Homing endonucleases are remarkably specific enzymes. However, they can tolerate base-pair substitutions at certain positions within their recognition region (Fig. 2), allowing for the degeneracy of their homing sites without decreasing specificity. For instance, in the 31-bp recognition region of Pl-Scel, only 11 bases are essential for DNA cleavage activity as revealed by mutation studies on the DNA (Gimble and Wang 1996). This level of recognition is sufficient to ensure a single cut in the yeast genome (Bremer et al. 1992). I-Crel recognizes a pseudo-palindromic 22-bp substrate (Fig. 2) for which inverted repeats of the left or right half-sites are cleaved with similar activities. Estimations of substrate specificity indicate that I-Crel will recognize only one out of a billion random sequences of 22 bp (Argast et al. 1998).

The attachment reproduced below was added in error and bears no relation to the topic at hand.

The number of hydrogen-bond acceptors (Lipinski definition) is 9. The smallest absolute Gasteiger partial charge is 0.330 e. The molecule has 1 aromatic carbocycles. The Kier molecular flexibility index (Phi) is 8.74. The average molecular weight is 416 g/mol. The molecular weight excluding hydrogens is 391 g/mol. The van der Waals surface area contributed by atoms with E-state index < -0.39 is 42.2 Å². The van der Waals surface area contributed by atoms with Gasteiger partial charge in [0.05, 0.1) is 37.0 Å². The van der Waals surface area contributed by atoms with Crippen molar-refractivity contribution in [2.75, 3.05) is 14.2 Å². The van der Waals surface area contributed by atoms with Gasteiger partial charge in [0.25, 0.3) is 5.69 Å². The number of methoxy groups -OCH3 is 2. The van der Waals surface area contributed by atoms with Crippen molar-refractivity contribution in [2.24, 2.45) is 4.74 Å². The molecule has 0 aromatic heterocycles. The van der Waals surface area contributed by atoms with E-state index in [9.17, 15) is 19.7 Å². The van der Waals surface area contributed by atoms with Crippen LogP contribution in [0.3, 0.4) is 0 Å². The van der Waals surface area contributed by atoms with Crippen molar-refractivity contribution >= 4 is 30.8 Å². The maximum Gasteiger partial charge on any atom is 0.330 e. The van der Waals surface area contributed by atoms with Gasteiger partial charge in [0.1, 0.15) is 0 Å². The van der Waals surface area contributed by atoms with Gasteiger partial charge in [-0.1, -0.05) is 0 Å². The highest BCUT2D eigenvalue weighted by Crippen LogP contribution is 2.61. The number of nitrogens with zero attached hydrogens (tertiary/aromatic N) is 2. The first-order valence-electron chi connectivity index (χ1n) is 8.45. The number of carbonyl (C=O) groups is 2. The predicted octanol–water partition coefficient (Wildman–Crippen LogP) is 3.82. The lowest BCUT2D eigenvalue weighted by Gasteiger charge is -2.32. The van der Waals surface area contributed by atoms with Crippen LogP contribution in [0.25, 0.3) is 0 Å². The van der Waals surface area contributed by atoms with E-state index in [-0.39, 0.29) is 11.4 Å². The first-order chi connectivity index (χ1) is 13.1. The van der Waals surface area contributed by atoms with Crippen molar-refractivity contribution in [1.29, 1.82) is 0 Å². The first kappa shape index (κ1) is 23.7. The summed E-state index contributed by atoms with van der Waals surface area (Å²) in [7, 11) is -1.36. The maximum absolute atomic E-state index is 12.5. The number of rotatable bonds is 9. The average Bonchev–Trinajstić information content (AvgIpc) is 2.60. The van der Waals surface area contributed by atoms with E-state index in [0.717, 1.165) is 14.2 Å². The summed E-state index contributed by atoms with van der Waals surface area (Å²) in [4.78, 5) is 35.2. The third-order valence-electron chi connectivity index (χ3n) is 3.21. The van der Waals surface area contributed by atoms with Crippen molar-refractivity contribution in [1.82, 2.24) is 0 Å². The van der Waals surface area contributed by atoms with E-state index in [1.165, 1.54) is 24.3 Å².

Although free-standing homing endonucleases or the endonuclease domains of inteins are relatively small (200-250 amino acids), they can recognize long DNA substrates. The two P-sheets that form the saddle structure provide an extensive binding surface that can interact over long DNA distances. The pi and P2 strands in I-Crel (Jurica et al. 1998) and sheet 9 in Pl-Scel (Moure et al. 2002) interact with nine consecutive base pairs. The P-strands provide hydrogen-bond donors and acceptors that interact with bases edges in a sequence-specific manner and are critical to preserve the bending of the DNA into the actives sites. For instance, in Pl-Scel, distortions of the bound DNA in both the splicing and endonuclease domains occur at locations where base-specific interactions are made (Moure et al. 2002). The different lengths of the P-strands coupled to the low sequence homology of their primary sequences add flexibility to the protein-DNA interface. The undersaturation of the DNA-binding surface contributes to the flexibility of DNA interactions and might explain the recognition of degenerate substrates. In structural studies carried out on I-Crel and I-Msol, which recognize almost identical sequences, it was found that the divergence of the binding surface was greater than expected from the alignment of the primary sequences and that different sets of amino acids were involved in recognizing almost identical DNA substrates (Chevalier et al. 2003). The same principle may also apply to other homing endonucleases that recognize homologous substrates.
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